Arizona water officials worry about future access to Colorado River |

Arizona water officials worry about future access to Colorado River

While cities reliant on the water have backup supplies to cushion them in the short term, talk of cuts leaves long-term picture more uncertain.

Tony Davis
Arizona Daily Star
Colorado River at Glenwood Canyon.
Getty Images

Robbie Woodhouse’s grandfather began nearly a century of family farming along the Gila River near Yuma in the middle 1920s when he dug up a bunch of mesquite stumps on his land to make way for his barley, wheat, Bermuda seed, cotton and melon fields.

Farming never really took off at the Woodhouse homestead until 1954, when the federal government finished a 75-mile-long concrete canal to bring Colorado River water to what’s now known as the Wellton-Mohawk Irrigation and Drainage District, which covers about 58,500 acres along the Gila River east of the Colorado.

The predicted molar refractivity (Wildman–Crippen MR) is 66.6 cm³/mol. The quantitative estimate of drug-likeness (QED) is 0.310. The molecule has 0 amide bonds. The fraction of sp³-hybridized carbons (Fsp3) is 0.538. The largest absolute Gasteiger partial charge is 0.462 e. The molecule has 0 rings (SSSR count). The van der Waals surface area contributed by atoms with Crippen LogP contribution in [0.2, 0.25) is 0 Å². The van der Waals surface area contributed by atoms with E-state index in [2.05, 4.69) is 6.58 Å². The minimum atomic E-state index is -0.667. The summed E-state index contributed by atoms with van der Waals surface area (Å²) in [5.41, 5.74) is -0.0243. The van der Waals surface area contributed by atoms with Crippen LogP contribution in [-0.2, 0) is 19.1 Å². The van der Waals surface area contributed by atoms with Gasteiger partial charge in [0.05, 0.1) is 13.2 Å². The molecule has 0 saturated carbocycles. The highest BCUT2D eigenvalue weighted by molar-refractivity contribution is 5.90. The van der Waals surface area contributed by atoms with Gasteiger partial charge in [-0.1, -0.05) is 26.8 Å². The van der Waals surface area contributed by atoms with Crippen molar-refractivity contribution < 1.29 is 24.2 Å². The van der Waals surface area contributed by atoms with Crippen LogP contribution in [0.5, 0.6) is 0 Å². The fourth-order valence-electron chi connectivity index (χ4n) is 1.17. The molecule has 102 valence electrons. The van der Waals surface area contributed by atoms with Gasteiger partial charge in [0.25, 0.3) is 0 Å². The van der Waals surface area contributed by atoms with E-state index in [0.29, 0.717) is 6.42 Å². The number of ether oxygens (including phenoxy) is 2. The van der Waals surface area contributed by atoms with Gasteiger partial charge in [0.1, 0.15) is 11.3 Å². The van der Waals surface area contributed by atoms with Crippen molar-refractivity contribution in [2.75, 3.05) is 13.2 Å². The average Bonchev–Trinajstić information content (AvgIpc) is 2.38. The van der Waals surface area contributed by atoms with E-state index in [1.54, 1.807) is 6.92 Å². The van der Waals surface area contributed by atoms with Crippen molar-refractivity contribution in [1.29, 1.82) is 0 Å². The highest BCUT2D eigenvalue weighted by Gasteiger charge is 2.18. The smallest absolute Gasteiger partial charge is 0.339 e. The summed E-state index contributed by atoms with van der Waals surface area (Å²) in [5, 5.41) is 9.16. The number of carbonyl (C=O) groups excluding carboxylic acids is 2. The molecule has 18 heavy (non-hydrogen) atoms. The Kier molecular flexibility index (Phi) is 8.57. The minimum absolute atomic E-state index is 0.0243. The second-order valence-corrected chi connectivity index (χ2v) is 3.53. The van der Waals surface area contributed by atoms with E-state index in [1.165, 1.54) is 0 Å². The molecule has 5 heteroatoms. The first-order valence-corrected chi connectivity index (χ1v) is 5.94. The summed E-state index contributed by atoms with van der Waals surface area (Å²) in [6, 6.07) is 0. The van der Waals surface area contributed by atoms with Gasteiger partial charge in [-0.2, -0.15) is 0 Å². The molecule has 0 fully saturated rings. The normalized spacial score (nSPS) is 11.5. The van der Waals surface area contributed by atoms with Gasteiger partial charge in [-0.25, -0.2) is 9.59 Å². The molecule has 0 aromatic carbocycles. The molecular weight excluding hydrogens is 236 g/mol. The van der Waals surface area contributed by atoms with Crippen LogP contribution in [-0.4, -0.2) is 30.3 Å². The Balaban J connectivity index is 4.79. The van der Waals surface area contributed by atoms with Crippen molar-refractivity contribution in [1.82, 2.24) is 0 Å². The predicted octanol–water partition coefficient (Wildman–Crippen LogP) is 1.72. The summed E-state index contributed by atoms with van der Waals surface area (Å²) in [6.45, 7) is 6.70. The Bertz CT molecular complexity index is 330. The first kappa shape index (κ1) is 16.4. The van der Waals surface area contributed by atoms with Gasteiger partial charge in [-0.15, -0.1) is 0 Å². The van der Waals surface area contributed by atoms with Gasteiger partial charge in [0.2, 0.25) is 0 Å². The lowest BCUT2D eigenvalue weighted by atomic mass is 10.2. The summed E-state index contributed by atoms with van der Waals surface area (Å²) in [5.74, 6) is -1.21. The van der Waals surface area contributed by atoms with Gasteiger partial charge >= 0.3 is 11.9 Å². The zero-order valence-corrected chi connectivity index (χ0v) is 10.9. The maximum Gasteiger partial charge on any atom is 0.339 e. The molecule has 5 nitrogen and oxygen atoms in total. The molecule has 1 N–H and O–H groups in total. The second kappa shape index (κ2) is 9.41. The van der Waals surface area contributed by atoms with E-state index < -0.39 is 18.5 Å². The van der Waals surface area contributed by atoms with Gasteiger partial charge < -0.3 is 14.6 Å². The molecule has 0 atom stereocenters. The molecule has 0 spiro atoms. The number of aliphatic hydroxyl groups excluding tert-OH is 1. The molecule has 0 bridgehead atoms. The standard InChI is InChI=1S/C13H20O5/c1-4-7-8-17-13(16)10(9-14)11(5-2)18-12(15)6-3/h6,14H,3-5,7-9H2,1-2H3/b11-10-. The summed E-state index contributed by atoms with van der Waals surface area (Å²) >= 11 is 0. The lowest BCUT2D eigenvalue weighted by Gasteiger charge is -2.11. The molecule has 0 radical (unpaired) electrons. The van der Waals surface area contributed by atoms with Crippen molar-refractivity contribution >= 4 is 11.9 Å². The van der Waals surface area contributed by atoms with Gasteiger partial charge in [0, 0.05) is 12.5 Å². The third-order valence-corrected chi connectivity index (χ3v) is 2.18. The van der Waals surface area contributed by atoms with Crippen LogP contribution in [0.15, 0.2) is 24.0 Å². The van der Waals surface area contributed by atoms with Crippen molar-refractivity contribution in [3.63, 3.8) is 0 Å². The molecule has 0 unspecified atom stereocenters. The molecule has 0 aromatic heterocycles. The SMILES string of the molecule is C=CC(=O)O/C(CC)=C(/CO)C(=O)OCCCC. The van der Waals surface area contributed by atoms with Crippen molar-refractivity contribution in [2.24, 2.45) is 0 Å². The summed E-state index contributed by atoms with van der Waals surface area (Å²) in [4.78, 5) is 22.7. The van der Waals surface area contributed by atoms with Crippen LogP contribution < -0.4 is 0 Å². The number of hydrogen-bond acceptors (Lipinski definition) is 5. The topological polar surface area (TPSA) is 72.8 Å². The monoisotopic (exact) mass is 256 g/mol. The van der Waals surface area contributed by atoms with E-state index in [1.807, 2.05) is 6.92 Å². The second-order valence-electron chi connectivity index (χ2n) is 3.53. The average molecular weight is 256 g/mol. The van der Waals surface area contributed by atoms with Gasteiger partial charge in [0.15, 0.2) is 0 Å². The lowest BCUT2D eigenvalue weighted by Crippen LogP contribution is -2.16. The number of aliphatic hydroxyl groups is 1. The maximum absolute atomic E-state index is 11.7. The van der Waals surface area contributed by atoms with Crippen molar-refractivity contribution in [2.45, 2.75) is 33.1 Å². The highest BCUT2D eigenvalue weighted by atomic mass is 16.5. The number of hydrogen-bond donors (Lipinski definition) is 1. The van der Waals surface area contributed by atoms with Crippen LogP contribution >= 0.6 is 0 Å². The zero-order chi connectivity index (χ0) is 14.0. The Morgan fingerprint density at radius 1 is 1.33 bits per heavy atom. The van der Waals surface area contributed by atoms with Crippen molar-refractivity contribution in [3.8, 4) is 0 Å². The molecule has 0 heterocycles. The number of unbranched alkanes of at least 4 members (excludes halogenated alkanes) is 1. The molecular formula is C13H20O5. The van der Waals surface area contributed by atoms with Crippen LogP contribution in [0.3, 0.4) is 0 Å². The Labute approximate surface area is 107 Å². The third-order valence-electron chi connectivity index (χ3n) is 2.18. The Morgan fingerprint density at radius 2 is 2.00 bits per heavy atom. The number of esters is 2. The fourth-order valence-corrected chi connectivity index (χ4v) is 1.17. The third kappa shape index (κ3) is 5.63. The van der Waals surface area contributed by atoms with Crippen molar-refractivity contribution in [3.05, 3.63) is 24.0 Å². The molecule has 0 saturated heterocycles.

Today, Woodhouse presides over the governing board of a district with more than 120 individual growers, partnerships, trusts and other operating entities growing about 100 different crops, including seed crops as well as staples like wheat, cotton, lettuce and other produce. Wellton-Mohawk is one of six agricultural districts in the Yuma area that together grow 90% of the cauliflower, lettuce, broccoli and other winter vegetables sold in the U.S.

But now, the future of this district, of farming in the Yuma area in general and of Arizona’s second largest drinking water supply for urban residents are all mired in a sea of uncertainty. Due to a logjam in interstate negotiations for massive cuts in Colorado River water deliveries, farmers and urban users have no idea how much water use they’ll be ordered to cut, possibly starting next year.


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